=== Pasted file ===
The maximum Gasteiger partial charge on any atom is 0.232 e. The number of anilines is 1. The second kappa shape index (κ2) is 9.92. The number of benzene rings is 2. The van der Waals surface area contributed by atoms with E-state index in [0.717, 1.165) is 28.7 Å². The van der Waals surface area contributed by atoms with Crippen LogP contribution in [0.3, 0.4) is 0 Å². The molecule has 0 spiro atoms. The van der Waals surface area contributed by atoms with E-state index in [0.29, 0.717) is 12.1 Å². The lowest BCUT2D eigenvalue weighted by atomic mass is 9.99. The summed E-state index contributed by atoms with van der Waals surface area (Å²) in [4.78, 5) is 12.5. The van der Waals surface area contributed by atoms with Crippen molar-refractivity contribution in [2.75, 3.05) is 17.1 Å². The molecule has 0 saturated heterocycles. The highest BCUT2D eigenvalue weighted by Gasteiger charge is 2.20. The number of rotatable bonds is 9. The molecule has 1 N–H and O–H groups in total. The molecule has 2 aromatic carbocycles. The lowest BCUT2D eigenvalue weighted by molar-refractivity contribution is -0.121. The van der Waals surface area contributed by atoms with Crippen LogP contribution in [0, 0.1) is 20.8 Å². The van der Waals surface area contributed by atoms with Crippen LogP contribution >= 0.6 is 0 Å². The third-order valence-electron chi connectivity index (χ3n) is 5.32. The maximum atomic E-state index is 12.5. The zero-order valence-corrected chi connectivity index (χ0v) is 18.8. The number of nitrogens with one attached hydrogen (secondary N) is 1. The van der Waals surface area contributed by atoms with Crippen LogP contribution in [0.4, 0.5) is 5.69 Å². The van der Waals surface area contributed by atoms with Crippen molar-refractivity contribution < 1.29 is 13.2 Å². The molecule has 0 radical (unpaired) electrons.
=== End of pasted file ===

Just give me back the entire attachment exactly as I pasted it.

The maximum Gasteiger partial charge on any atom is 0.232 e. The number of anilines is 1. The second kappa shape index (κ2) is 9.92. The number of benzene rings is 2. The van der Waals surface area contributed by atoms with E-state index in [0.717, 1.165) is 28.7 Å². The van der Waals surface area contributed by atoms with Crippen LogP contribution in [0.3, 0.4) is 0 Å². The molecule has 0 spiro atoms. The van der Waals surface area contributed by atoms with E-state index in [0.29, 0.717) is 12.1 Å². The lowest BCUT2D eigenvalue weighted by atomic mass is 9.99. The summed E-state index contributed by atoms with van der Waals surface area (Å²) in [4.78, 5) is 12.5. The van der Waals surface area contributed by atoms with Crippen molar-refractivity contribution in [2.75, 3.05) is 17.1 Å². The molecule has 0 saturated heterocycles. The highest BCUT2D eigenvalue weighted by Gasteiger charge is 2.20. The number of rotatable bonds is 9. The molecule has 1 N–H and O–H groups in total. The molecule has 2 aromatic carbocycles. The lowest BCUT2D eigenvalue weighted by molar-refractivity contribution is -0.121. The van der Waals surface area contributed by atoms with Crippen LogP contribution in [0, 0.1) is 20.8 Å². The van der Waals surface area contributed by atoms with Crippen LogP contribution >= 0.6 is 0 Å². The third-order valence-electron chi connectivity index (χ3n) is 5.32. The maximum atomic E-state index is 12.5. The zero-order valence-corrected chi connectivity index (χ0v) is 18.8. The number of nitrogens with one attached hydrogen (secondary N) is 1. The van der Waals surface area contributed by atoms with Crippen LogP contribution in [0.4, 0.5) is 5.69 Å². The van der Waals surface area contributed by atoms with Crippen molar-refractivity contribution < 1.29 is 13.2 Å². The molecule has 0 radical (unpaired) electrons.